I have a Linux kernel module that implements a character device driver. I've read through Linux Device Drivers and followed several tutorials. At this point, I have a simple module that provides
write file operations.
I'm trying to use the Generic DMA Layer to create a streaming DMA mapping. I'm confused by the following excerpt from LDD:
Many of the functions below require a
struct device. This structure is the low-level representation of a device within the Linux device model. It is not something that drivers often have to work with directly, but you do need ot when using the generic DMA layer. Usually, you can find this structure buried inside the bus specific that describes your device. For example, it can be found as the
I read further into the Linux device model, and encountered the following:
At the lowest level, every device in a Linux system is represented by an instance of struct device.
How can I get the
struct device for my character device? Is there one being created for me behind the scenes, or do I need to create it?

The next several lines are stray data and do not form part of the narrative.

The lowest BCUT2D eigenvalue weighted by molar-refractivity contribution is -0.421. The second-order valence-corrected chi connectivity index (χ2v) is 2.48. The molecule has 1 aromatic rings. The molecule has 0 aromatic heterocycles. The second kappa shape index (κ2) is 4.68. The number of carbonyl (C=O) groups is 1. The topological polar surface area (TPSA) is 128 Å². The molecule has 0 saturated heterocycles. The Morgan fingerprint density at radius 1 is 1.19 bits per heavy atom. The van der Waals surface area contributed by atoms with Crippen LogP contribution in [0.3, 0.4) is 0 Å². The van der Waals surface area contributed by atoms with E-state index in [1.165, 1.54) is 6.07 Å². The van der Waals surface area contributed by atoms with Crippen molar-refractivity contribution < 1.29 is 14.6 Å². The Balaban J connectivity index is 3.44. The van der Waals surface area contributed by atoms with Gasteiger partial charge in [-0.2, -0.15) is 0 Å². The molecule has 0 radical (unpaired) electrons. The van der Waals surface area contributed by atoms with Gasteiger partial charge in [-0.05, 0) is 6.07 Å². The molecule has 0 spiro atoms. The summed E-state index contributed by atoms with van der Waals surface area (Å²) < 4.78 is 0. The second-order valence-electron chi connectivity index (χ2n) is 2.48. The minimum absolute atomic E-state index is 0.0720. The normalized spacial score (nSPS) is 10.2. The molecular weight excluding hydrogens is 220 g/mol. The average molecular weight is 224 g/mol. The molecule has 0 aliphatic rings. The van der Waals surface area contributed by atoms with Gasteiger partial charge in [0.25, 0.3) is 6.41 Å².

I tried manually creating a class with
class_create() and then using that to create a device with
device_create(), but when I used that device to set up DMA mappings I think I just got a bogus address. Is this the correct approach?
For a little bit more information about my platform, I'm working on the Altera SoCFPGA platform (ARM), so my device isn't a true hardware device like a USB or PCI device, but rather logic implemented in an FPGA.
I found a lot of info in Chapter 14 of LDD that I think may be relevant (buses, devices, drivers, etc.), but I'm just not sure when or how to use it. To me, it seems like that chapter is discussing a lot of data structures that all devices and drivers use, but I'm confused because I haven't had to make use of any of it.